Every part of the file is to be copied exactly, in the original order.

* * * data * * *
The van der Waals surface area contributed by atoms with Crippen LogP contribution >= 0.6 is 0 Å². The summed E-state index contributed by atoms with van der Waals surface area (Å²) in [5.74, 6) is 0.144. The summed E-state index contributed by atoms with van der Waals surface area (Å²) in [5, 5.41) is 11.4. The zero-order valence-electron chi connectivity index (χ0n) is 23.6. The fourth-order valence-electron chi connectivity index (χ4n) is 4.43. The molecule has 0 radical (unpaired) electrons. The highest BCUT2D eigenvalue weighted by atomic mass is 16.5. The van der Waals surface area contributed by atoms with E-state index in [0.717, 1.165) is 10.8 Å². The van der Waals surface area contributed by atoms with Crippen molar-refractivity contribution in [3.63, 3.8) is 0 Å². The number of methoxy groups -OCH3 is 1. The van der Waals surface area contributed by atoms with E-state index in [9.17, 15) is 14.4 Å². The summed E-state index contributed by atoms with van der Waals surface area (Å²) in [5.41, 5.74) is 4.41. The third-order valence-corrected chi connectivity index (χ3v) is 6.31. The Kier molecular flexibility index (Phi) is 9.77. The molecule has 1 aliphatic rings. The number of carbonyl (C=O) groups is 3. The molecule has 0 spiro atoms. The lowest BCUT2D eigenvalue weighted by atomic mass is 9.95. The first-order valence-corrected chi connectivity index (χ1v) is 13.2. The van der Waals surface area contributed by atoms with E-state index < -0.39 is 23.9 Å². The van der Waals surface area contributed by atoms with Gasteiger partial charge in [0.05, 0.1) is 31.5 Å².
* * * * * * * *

The van der Waals surface area contributed by atoms with Crippen LogP contribution >= 0.6 is 0 Å². The summed E-state index contributed by atoms with van der Waals surface area (Å²) in [5.74, 6) is 0.144. The summed E-state index contributed by atoms with van der Waals surface area (Å²) in [5, 5.41) is 11.4. The zero-order valence-electron chi connectivity index (χ0n) is 23.6. The fourth-order valence-electron chi connectivity index (χ4n) is 4.43. The molecule has 0 radical (unpaired) electrons. The highest BCUT2D eigenvalue weighted by atomic mass is 16.5. The van der Waals surface area contributed by atoms with E-state index in [0.717, 1.165) is 10.8 Å². The van der Waals surface area contributed by atoms with Crippen molar-refractivity contribution in [3.63, 3.8) is 0 Å². The number of methoxy groups -OCH3 is 1. The van der Waals surface area contributed by atoms with E-state index in [9.17, 15) is 14.4 Å². The summed E-state index contributed by atoms with van der Waals surface area (Å²) in [5.41, 5.74) is 4.41. The third-order valence-corrected chi connectivity index (χ3v) is 6.31. The Kier molecular flexibility index (Phi) is 9.77. The molecule has 1 aliphatic rings. The number of carbonyl (C=O) groups is 3. The molecule has 0 spiro atoms. The lowest BCUT2D eigenvalue weighted by atomic mass is 9.95. The first-order valence-corrected chi connectivity index (χ1v) is 13.2. The van der Waals surface area contributed by atoms with E-state index < -0.39 is 23.9 Å². The van der Waals surface area contributed by atoms with Gasteiger partial charge in [0.05, 0.1) is 31.5 Å².